Real-Time Metering Control and Behavior Responses: An Agent-Based Travel and Traffic Microsimulation Approach
Corresponding Author: Chenfeng Xiong, University of Maryland
Presented By: Chenfeng Xiong, University of Maryland
Being one of the effective strategies in Active Traffic Management (ATM) and Integrated Corridor Management (ICM), ramp metering control has received increasing research attention. Most existing studies analyze ramp metering at the corridor level and in the context of traffic conditions and impacts. How travelers may behaviorally respond to the ramp metering is often neglected. This is partially due to lack of behavioral data. More importantly, a comprehensive modeling framework that models travel behavior and traffic dynamics is not readily available for evaluating ramp metering control.
This paper develops an integrated agent-based microsimulation to model travel behavior and traffic dynamics and applies the modeling approach to dynamic ramp metering control. Minute-by-minute ramp metering operation is controlled by efficient ALINEA and ALINEA/Q algorithm. The integrated model employs a dynamic traffic simulation engine, DTALite, to simulate queuing and traffic dynamics. Time-varying ramp metering operation not only encourages dynamic route changes, but can also lead to day-to-day travel behavioral adjustments due to its significant impact on traffic conditions in the affected freeway mainline as well as the local area. The agent-based model captures how an agent learn about the ramp meters, gathering experience and traffic information, updating the knowledge, and eventually adapt her/his behavior.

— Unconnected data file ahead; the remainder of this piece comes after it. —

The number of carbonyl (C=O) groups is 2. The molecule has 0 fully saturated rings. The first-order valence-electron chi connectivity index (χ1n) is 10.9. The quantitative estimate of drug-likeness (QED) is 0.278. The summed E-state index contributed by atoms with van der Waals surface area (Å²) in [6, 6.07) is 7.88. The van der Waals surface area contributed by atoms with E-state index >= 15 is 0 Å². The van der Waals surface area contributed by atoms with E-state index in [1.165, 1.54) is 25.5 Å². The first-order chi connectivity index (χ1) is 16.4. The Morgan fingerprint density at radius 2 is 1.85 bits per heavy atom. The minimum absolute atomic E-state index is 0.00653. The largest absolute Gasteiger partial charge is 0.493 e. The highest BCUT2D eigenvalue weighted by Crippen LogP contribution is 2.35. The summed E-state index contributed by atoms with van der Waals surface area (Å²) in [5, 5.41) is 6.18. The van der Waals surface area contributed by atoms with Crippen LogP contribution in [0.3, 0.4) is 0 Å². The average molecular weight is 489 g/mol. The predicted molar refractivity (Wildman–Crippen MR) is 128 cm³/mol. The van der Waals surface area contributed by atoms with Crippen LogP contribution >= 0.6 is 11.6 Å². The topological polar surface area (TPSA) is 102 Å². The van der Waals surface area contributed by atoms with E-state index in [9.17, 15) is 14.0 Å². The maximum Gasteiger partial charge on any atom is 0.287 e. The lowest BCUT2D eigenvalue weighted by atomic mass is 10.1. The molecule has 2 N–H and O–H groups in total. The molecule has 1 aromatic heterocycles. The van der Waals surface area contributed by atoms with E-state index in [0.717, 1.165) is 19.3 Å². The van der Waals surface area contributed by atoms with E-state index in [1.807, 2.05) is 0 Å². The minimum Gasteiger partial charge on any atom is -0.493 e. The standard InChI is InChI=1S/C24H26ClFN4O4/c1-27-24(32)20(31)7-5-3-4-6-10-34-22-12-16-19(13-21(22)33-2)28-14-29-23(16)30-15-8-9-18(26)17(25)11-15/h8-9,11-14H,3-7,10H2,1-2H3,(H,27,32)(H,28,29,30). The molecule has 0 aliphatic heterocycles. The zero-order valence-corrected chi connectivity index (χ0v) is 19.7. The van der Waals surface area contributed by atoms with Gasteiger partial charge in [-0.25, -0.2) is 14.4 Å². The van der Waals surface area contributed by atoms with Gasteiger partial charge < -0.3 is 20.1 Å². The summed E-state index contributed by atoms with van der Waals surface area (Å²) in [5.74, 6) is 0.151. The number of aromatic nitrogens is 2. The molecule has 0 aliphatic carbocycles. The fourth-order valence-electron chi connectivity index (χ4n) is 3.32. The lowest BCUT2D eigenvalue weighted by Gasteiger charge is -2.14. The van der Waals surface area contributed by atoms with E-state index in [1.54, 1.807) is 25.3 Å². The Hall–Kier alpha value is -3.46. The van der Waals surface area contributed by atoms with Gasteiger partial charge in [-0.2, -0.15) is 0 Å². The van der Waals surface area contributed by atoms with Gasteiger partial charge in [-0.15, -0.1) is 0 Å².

The proposed model captures a wide spectrum of behavioral responses. In the meantime, bounded rational theory and satisficing behavior are conceptualized such that drivers will not search for and/or switch to their “shortest paths” just for infinitesimally small travel time savings under the influence of ramp metering. Instead, travelers will re-equilibrate by adapting themselves to new situations, such as the introduction of ramp meters. By replacing the conventional User Equilibrium with this behavioral equilibrium process, the computational efficiency of integrated simulation models has been significantly enhanced.
The abovementioned unique features allow the model to predict realistic behavior responses and be applied in large-scale practices. We demonstrate the model in a multi-corridor region between Washington D.C. and Baltimore in Maryland. The application showcases the behaviorally rich en-route diversion and departure time responses to ramp metering control. The large-scale simulation implementation can be used to assess corridor-level and regional traffic impacts.